From stereotypical characters on screen, the portrayal of transgender characters has witnessed a sea-change. Here’s a look
As the entertainment space aims at inclusivity, transgenders are no more playing the villainous brothel-keeper or that funny friend who dresses up weirdly for comic relief. Increasingly, they have become significant part of stories, at times taking a central role — be it Sushmita Sen in transgender activist Gauri Sawant’s role in the biopic Taali or Akshay Kumar headlining Laxmii or Nawazuddin Siddiqui in Haddi.
Deepa Mehta’s documentary I am Sirat, which recently created a buzz at Toronto Film Festival, unravels the inner life of a Delhi-based transgender woman. Do these portrayals on screen herald a change towards a new world that’s inclusive or is it merely lip service in a world where being politically right is significant? We take a look.
The portrayal of transgender identity on screen has sure evolved over the years, barring a few exceptions. It reflects changing societal attitudes and awareness about gender diversity. However, it’s essential to note that there is no ‘one-size-fits-all’ answer to this question, as the representation of transgenders varies across different productions and time periods.
Trinetra Haldar Gummaraju
“In the past, transgender characters in Indian cinema were often depicted using stereotypes and caricatures, contributing to their stigmatisation and marginalisation. They were frequently portrayed as comedians or villains,” says actor Rajesh Kumar, who has been part of the recent release Haddi. But in recent years, there has been a noticeable shift towards more realistic portrayals. “Filmmakers and series’ creators have started to explore the lives, struggles and aspirations of transgenders with greater depth and sensitivity. This shift has helped in humanising them and raising awareness about their issues,” he adds.
Although struggles of the transgender community are coloured in a humorous hue, the representation is not uniform. “It’s crucial to recognise that transgenders are not a monolithic group and that their experiences intersect with other aspects of identity, such as caste, class, religion, and regional background. Thus, some productions may provide more nuanced and authentic portrayals than others,” says actress Dhartti Bhatt.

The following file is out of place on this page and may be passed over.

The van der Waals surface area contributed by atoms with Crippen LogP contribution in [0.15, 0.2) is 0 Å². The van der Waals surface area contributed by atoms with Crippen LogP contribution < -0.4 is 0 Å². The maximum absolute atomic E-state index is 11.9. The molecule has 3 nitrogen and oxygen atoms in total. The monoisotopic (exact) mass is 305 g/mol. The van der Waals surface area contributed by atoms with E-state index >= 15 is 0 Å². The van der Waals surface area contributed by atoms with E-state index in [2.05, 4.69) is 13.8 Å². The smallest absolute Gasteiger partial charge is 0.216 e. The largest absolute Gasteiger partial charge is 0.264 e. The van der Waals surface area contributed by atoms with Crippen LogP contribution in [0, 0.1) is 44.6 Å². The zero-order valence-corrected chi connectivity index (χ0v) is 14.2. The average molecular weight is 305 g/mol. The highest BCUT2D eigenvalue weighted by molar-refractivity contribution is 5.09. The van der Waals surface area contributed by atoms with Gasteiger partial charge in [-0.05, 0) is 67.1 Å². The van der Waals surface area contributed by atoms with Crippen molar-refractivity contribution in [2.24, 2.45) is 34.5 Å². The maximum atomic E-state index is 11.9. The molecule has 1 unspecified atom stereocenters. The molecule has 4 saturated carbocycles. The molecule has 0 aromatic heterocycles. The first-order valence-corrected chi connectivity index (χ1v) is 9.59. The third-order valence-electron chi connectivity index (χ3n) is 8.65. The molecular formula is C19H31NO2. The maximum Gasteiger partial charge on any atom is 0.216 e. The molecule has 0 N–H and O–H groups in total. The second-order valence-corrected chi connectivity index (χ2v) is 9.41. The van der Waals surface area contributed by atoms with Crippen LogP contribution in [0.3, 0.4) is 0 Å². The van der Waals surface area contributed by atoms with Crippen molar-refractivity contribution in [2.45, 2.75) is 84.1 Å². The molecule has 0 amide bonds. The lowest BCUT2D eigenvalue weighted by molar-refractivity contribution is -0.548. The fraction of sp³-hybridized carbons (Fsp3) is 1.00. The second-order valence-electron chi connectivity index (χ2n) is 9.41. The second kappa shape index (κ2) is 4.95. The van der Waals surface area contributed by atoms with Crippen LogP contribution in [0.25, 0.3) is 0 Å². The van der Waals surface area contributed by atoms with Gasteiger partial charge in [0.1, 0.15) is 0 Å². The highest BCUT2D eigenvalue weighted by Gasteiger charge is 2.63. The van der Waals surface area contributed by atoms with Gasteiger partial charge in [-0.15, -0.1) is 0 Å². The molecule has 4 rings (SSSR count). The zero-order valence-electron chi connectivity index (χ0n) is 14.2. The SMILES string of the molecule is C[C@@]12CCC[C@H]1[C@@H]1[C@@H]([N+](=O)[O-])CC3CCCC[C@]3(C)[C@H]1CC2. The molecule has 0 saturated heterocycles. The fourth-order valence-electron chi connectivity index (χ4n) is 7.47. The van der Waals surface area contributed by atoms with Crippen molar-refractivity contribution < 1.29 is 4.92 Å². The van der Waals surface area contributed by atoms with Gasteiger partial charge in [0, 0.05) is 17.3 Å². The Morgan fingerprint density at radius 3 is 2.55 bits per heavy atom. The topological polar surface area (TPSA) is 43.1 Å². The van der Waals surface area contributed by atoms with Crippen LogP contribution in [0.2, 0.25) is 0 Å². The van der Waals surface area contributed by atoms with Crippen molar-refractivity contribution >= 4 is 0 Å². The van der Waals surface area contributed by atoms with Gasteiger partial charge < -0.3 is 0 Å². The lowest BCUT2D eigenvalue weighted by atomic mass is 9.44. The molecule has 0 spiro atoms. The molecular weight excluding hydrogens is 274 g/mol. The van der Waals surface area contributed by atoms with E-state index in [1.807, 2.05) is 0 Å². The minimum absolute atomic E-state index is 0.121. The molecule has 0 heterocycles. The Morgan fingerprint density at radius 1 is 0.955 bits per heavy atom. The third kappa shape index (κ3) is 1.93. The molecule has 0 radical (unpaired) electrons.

The representation of transgender identity in Indian cinema and web series has indeed progressed, with certain productions taking meaningful steps to foster understanding and inclusivity. “Nonetheless, complexities persist and the degree of advancement fluctuates across different works. The essential task ahead involves advocating for more genuine and diverse portrayals, all the while remaining aware of the risk of shallow depictions, driven solely by political correctness,” Dhartti adds.
Now, there are more empathetic depictions — be it Kubbra Sait as Kuckoo in Sacred Games or Vaani Kapoor as a transgender Zumba trainer, Maanvi Brar, in Chandigarh Kare Aashiqui. Their respective love stories talk of inclusion. However, the recent release Haddi takes a U-turn towards making them a distinctive community, “Pata hai log humse kyon darte hain, hamara aashirwad bahut shaktishali hota hai aur hamara shrap bahut bhayavay. Aur us se bhi bhayanak jaante ho kya hota hai — hamara badla,” says Nawazuddin as Harika, in Haddi. Earlier, in Laxmii, Akshay Kumar’s transgender character too perpetuated more stereotypes.
On the flip side, Sushmita Sen in Taali and Trinetra Haldar Gummaraju, who plays Meher in the second season of the Indian web series Made In Heaven, not only bring to screen realistic characters, but also raise awareness about the community and its struggles. Sirat, whose life story Deepa Mehta highlights in I am Sirat, hopes that the documentary will help her mother accept her as a proud transgender woman.
“Advocacy, legal changes, and international influences also play a role. The challenge lies in balancing entertainment with education and striving for continuous improvement in representation,” says actress Anupama Solanki.
Courtesy : The Tribune
Note: This news piece was originally published in thetribune.com and used purely for non-profit/non-commercial purposes exclusively for Human Right